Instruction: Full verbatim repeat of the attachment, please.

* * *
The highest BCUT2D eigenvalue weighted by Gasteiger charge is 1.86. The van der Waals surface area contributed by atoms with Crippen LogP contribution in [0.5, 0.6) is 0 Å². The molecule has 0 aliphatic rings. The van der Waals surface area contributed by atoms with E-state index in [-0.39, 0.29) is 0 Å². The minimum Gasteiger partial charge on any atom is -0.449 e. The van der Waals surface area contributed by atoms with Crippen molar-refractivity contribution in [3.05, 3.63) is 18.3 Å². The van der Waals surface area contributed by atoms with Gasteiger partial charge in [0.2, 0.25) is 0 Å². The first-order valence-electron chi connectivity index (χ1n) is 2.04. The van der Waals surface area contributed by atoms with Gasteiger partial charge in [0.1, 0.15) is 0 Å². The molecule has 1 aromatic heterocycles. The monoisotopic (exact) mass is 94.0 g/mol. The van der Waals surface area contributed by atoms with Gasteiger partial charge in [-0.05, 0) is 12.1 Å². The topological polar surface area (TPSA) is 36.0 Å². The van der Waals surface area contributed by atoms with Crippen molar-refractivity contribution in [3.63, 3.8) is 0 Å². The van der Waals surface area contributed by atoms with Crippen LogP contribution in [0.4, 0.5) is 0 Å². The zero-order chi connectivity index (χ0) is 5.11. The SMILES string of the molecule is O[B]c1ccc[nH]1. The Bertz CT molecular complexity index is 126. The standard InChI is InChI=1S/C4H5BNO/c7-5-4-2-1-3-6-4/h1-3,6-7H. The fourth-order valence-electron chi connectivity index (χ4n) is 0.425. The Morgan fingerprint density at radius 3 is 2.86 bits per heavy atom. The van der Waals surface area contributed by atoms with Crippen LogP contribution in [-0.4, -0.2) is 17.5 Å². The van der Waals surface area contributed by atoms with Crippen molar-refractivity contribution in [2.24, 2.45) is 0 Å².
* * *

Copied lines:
The highest BCUT2D eigenvalue weighted by Gasteiger charge is 1.86. The van der Waals surface area contributed by atoms with Crippen LogP contribution in [0.5, 0.6) is 0 Å². The molecule has 0 aliphatic rings. The van der Waals surface area contributed by atoms with E-state index in [-0.39, 0.29) is 0 Å². The minimum Gasteiger partial charge on any atom is -0.449 e. The van der Waals surface area contributed by atoms with Crippen molar-refractivity contribution in [3.05, 3.63) is 18.3 Å². The van der Waals surface area contributed by atoms with Gasteiger partial charge in [0.2, 0.25) is 0 Å². The first-order valence-electron chi connectivity index (χ1n) is 2.04. The van der Waals surface area contributed by atoms with Gasteiger partial charge in [0.1, 0.15) is 0 Å². The molecule has 1 aromatic heterocycles. The monoisotopic (exact) mass is 94.0 g/mol. The van der Waals surface area contributed by atoms with Gasteiger partial charge in [-0.05, 0) is 12.1 Å². The topological polar surface area (TPSA) is 36.0 Å². The van der Waals surface area contributed by atoms with Crippen molar-refractivity contribution in [3.63, 3.8) is 0 Å². The van der Waals surface area contributed by atoms with Crippen LogP contribution in [0.4, 0.5) is 0 Å². The zero-order chi connectivity index (χ0) is 5.11. The SMILES string of the molecule is O[B]c1ccc[nH]1. The Bertz CT molecular complexity index is 126. The standard InChI is InChI=1S/C4H5BNO/c7-5-4-2-1-3-6-4/h1-3,6-7H. The fourth-order valence-electron chi connectivity index (χ4n) is 0.425. The Morgan fingerprint density at radius 3 is 2.86 bits per heavy atom. The van der Waals surface area contributed by atoms with Crippen LogP contribution in [-0.4, -0.2) is 17.5 Å². The van der Waals surface area contributed by atoms with Crippen molar-refractivity contribution in [2.24, 2.45) is 0 Å².